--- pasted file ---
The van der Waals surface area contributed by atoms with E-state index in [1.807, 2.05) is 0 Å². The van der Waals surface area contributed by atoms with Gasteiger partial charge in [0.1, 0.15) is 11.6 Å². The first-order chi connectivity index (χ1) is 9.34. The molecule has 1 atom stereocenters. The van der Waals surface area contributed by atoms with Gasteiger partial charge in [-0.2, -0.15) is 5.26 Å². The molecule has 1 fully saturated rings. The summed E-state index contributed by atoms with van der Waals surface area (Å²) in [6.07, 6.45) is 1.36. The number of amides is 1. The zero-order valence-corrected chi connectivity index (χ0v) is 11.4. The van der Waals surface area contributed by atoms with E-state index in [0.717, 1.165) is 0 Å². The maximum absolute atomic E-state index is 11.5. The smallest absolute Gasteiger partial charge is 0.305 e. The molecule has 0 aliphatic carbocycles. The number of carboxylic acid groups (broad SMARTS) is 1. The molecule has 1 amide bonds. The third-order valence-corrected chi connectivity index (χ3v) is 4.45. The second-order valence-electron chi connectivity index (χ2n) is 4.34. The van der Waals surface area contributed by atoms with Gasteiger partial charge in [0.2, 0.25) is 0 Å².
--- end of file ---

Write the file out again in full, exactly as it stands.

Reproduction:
The van der Waals surface area contributed by atoms with E-state index in [1.807, 2.05) is 0 Å². The van der Waals surface area contributed by atoms with Gasteiger partial charge in [0.1, 0.15) is 11.6 Å². The first-order chi connectivity index (χ1) is 9.34. The molecule has 1 atom stereocenters. The van der Waals surface area contributed by atoms with Gasteiger partial charge in [-0.2, -0.15) is 5.26 Å². The molecule has 1 fully saturated rings. The summed E-state index contributed by atoms with van der Waals surface area (Å²) in [6.07, 6.45) is 1.36. The number of amides is 1. The zero-order valence-corrected chi connectivity index (χ0v) is 11.4. The van der Waals surface area contributed by atoms with E-state index in [0.717, 1.165) is 0 Å². The maximum absolute atomic E-state index is 11.5. The smallest absolute Gasteiger partial charge is 0.305 e. The molecule has 0 aliphatic carbocycles. The number of carboxylic acid groups (broad SMARTS) is 1. The molecule has 1 amide bonds. The third-order valence-corrected chi connectivity index (χ3v) is 4.45. The second-order valence-electron chi connectivity index (χ2n) is 4.34. The van der Waals surface area contributed by atoms with Gasteiger partial charge in [0.2, 0.25) is 0 Å².